Understanding the point of interpolation (and little bit of Nyquist Shannon Sampling Theorems to boot)

Thanks to Nyquist and Shannon, analog to digital (and vice versa) conversions of audio samples has been thing since for awhile. And Renoise has this implemented into an instrument feature called interpolation (or resampling). Obviously you can read up from the wiki, but what I want to talk about is a certain application: resampling lo-fi audio samples and reproduce analog variants.

Let’s take a A-7 triangle wave generated from the Custom Wave Generator:

If you apply linear interpolation

It’s very clear resampling the audio sample straightens out the waveform and produces a close to representation of a triangle wave. Sometimes due to the nature of the wave being resampled, the signal may not look pleasing at higher frequency.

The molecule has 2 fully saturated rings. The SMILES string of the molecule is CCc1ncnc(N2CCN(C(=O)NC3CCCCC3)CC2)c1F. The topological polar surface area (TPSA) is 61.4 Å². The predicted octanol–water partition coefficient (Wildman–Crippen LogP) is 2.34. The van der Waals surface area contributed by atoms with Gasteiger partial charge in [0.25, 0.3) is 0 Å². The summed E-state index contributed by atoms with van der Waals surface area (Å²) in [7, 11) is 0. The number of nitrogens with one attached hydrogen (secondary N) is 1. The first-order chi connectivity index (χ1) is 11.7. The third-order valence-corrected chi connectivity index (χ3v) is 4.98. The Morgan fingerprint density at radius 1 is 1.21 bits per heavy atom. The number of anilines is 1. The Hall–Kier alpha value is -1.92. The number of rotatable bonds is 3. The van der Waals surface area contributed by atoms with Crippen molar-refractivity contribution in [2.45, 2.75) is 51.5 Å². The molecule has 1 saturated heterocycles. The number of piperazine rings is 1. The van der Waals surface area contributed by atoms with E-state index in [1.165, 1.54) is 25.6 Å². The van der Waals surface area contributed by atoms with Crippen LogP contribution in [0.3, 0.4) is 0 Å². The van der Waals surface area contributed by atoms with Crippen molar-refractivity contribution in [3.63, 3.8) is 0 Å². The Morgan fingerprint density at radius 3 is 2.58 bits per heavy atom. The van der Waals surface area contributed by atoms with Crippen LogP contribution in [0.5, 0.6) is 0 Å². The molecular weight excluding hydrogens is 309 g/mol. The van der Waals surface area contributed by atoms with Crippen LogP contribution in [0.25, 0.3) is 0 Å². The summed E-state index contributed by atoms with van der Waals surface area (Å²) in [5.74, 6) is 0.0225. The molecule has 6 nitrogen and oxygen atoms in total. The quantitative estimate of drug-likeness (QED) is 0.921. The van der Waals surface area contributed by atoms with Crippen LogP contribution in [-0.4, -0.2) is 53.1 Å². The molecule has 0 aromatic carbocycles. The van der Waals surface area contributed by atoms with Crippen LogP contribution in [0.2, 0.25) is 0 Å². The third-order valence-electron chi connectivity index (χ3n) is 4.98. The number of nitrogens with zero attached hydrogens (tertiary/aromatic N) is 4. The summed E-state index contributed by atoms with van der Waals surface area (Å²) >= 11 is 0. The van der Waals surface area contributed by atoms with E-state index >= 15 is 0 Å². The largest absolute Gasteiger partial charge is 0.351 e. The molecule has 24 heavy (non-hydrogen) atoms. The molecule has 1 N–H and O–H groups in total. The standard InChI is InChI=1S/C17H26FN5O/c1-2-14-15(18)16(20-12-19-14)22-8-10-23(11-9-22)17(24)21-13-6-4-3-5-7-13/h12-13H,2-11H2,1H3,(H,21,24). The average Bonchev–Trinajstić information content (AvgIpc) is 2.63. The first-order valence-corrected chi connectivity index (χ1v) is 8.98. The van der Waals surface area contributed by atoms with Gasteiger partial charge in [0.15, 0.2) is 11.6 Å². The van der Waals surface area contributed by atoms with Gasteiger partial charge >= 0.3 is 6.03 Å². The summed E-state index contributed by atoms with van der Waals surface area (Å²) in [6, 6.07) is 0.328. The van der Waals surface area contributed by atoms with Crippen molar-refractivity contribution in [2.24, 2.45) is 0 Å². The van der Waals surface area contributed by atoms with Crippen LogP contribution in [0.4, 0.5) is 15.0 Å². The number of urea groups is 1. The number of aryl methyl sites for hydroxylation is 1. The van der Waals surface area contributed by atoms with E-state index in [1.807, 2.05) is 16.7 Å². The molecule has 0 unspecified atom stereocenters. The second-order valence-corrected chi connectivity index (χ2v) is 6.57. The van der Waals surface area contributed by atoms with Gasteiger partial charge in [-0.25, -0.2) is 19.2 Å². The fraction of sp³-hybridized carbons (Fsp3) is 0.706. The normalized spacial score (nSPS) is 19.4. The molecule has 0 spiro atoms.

So why is this important? Space saving! If you’re trying to save space in your project/computer this is great for this application. Now the only trade off is you need to use a little bit of CPU especially on low end PCs. These days CPUs are well made to the point I don’t think there’s not much tradeoff using Linear or Cubic Interpolation. Also depending on how the lofi sample is shaped, the interpolation can reshape it into not exactly what you expect, so experiment and look for different lofi-samples to your disposal!


Good to know that you can save up some space on those chip samples :smiley: Also… isn’t it preferable to have samples start at 0 DC?

Also good to remember is that the D/A converter in your audio interface will do a sophisticated interpolation of all points. But only for the samplerate it is set to.

Sometimes! If you want to achieve unique sounds, use different variance of it to get that “analog” feel.